Thursday 19 February 2015

slave to the grind....

I seem to have reached a point in my marathon training where I’m always tired. I’m running more miles per week than I ever have and my life seems to consist mostly of working, running and sleeping. I know I’m not as young as I used to be, but napping on the sofa is becoming a way of life for me now. As the mileage on my training programme climbs remorselessly higher every week, I’m having to think harder and harder about how I’m going to fit all of the miles in. I’ve started trying to run to work (a round trip of 7.2 miles) at least once a week simply because it’s such a time efficient way of getting the miles under my belt. It doesn’t actually take that much longer than my normal bike ride, but the day I’ve chosen to do it – Wednesday – is the day after my weekly injection, when I’m usually feeling physically flat at the best of times and it feels a bit of a struggle.

My body seems to be holding up reasonably well, all things considered. Most of the areas I was worried about have been very well-behaved, and the only thing on my weaker left side that’s been causing me any bother is my hip on longer runs. Given that I was struggling to run much over six miles at a time for most of the last two years, I consider that to be something of a success, even if it has meant an increasing amount of time spent doing tedious stretching exercises. I’ve even been persuaded of the benefits of a dynamic warm-up, even if I keep forgetting to do the corresponding cool-down when I get back in.

Other things have been bothering me, though. My back is protesting: perhaps at the increased mileage, but more likely because I’ve basically stopped swimming to squeeze in a few extra miles. It’s funny how a simple half hour of sploshing up and down the pool really eases out the muscles in my back. I really need to work that back into my routine, but I’m reluctant to give up my increasingly precious rest days. I’ve also been suffering from deep-set muscle pain in my thighs. This is easy enough to explain, and I’m told that training on tired legs really helps the muscle development, but there are some days when every single step of a run prompts an internal monologue of “Ouch. Ouch. Ouch. Ouch….”.

Perhaps most worrying is my motivation. Don’t misunderstand me: my iron will is intact and there is pretty much nothing that’s going to come between me and my training schedule… it’s just that I’m finding that, as the runs get longer, the more they dominate my day. The long run on a Sunday I can take, it’s ever since the midweek runs crept beyond my usual 4 or 5 miles that they really started to become mentally tougher to manage. Tonight’s a good example, with a normal day in the office topped off by an 8 mile run as soon as I got home and put away my bike. As soon as I got in from running home last night, tonight’s run was on my mind and loomed throughout the rest of my day. Funnily enough, I don’t actually mind the running itself, and tonight's run was pretty nice even though it was raining.  It’s just the mental bit that I’m finding unexpectedly difficult. Perhaps it’s not surprising that I’m not all that keen to fill a run-less day on Friday with a swim. I just want to park my arse in a chair and rest. I’d think about giving up my cycle to work, but I don’t really count that as exercise and I think sitting in the traffic would be even more stressful.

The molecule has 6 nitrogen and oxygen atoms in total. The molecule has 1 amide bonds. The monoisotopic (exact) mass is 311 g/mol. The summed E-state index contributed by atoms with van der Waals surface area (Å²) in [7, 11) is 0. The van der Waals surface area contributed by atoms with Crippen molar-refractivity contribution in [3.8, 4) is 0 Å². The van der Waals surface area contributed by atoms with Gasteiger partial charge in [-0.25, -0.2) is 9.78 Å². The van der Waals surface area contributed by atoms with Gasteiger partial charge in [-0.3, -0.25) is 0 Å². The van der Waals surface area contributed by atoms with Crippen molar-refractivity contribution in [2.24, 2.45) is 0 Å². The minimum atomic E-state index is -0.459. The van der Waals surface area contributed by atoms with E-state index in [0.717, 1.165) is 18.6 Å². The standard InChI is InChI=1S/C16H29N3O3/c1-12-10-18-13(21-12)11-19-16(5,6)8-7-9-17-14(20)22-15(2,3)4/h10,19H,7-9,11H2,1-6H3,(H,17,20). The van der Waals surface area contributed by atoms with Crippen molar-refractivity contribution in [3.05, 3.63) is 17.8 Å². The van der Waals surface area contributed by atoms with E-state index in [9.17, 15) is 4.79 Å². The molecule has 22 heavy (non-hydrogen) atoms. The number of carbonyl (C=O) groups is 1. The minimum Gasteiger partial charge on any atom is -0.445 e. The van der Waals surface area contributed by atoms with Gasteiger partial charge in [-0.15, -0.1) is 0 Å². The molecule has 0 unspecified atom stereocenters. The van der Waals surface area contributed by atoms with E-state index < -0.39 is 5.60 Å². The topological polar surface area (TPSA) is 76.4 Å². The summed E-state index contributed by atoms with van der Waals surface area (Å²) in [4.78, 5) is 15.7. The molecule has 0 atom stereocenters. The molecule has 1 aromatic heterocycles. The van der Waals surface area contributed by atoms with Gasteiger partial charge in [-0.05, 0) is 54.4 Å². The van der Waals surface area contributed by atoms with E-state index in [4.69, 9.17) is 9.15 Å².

Sixty-five days to go to the London Marathon, and the best part is that my longest training run to date hasn’t even broken the halfway point

Pfff. I’ve got this.

1 comment:

  1. Motivation is an issue with me. Over the last several years, I've put on quite a bit of weight. (Ideally I'd like to lose about 9 stone. No, I didn't gain that much over several years, that was over a couple of decades.)

    Anyway, I know I need to lose the weight. I'd be much healthier if I did. My blood pressure would probably drop down to the normal range w/o medication. My acid reflux would most likely disappear. My testosterone levels would increase (fat counteracts testosterone). Psychologically I'd feel better, which would enable me to keep active & be happier.

    The problem is that, with low testosterone levels, I don't care. I sit on the couch and turn on the TV. I look outside at the beautiful weather on the weekend and think, "I should get my bike out and go for a ride. Nah, I'll just sit & watch Netflix instead." I know I should exercise. I've been meaning to exercise for years. I just never get around to it.

    Add to that the fact that the blood pressure medication I'm on will make starting to exercise very exhausting. One of the ways the medication works is to slow the heart's response to stress. So when I try to exercise, my heart doesn't want to pump as hard, and I get tired quickly. My doctor says that, once I am able to get some sort of fitness level, my heart should become even stronger than it is now (my heart is in great shape, according to the last two stress tests I've had), and my endurance should improve dramatically. I already had amazing endurance. I wasn't very fast, but I could ride for long periods of time.